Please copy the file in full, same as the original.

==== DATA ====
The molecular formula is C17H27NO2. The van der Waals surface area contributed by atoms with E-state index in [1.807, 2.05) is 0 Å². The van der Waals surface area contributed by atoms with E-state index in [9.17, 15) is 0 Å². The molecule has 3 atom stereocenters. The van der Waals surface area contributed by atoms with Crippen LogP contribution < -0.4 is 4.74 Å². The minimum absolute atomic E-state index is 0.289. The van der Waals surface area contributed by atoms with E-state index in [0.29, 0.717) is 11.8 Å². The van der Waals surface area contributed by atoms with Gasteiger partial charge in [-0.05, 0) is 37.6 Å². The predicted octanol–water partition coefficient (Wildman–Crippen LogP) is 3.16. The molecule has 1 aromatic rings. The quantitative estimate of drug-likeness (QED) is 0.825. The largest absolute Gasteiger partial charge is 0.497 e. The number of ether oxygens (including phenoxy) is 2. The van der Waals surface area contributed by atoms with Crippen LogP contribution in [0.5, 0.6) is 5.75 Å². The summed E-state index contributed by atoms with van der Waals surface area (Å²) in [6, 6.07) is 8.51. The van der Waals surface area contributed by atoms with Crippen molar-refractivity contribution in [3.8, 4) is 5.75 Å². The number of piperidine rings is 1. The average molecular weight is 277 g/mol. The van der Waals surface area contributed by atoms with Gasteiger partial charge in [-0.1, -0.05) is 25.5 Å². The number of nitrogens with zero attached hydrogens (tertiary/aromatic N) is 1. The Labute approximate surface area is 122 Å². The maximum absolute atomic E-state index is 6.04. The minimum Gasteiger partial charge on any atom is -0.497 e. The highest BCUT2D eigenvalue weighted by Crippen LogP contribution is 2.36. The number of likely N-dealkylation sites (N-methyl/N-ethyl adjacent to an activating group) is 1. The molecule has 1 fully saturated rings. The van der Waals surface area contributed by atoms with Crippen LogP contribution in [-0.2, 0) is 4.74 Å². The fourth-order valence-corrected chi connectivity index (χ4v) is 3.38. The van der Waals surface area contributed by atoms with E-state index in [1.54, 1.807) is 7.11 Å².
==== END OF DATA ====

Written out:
The molecular formula is C17H27NO2. The van der Waals surface area contributed by atoms with E-state index in [1.807, 2.05) is 0 Å². The van der Waals surface area contributed by atoms with E-state index in [9.17, 15) is 0 Å². The molecule has 3 atom stereocenters. The van der Waals surface area contributed by atoms with Crippen LogP contribution < -0.4 is 4.74 Å². The minimum absolute atomic E-state index is 0.289. The van der Waals surface area contributed by atoms with E-state index in [0.29, 0.717) is 11.8 Å². The van der Waals surface area contributed by atoms with Gasteiger partial charge in [-0.05, 0) is 37.6 Å². The predicted octanol–water partition coefficient (Wildman–Crippen LogP) is 3.16. The molecule has 1 aromatic rings. The quantitative estimate of drug-likeness (QED) is 0.825. The largest absolute Gasteiger partial charge is 0.497 e. The number of ether oxygens (including phenoxy) is 2. The van der Waals surface area contributed by atoms with Crippen LogP contribution in [0.5, 0.6) is 5.75 Å². The summed E-state index contributed by atoms with van der Waals surface area (Å²) in [6, 6.07) is 8.51. The van der Waals surface area contributed by atoms with Crippen molar-refractivity contribution in [3.8, 4) is 5.75 Å². The number of piperidine rings is 1. The average molecular weight is 277 g/mol. The van der Waals surface area contributed by atoms with Gasteiger partial charge in [-0.1, -0.05) is 25.5 Å². The number of nitrogens with zero attached hydrogens (tertiary/aromatic N) is 1. The Labute approximate surface area is 122 Å². The maximum absolute atomic E-state index is 6.04. The minimum Gasteiger partial charge on any atom is -0.497 e. The highest BCUT2D eigenvalue weighted by Crippen LogP contribution is 2.36. The number of likely N-dealkylation sites (N-methyl/N-ethyl adjacent to an activating group) is 1. The molecule has 1 fully saturated rings. The van der Waals surface area contributed by atoms with Crippen LogP contribution in [-0.2, 0) is 4.74 Å². The fourth-order valence-corrected chi connectivity index (χ4v) is 3.38. The van der Waals surface area contributed by atoms with E-state index in [1.54, 1.807) is 7.11 Å².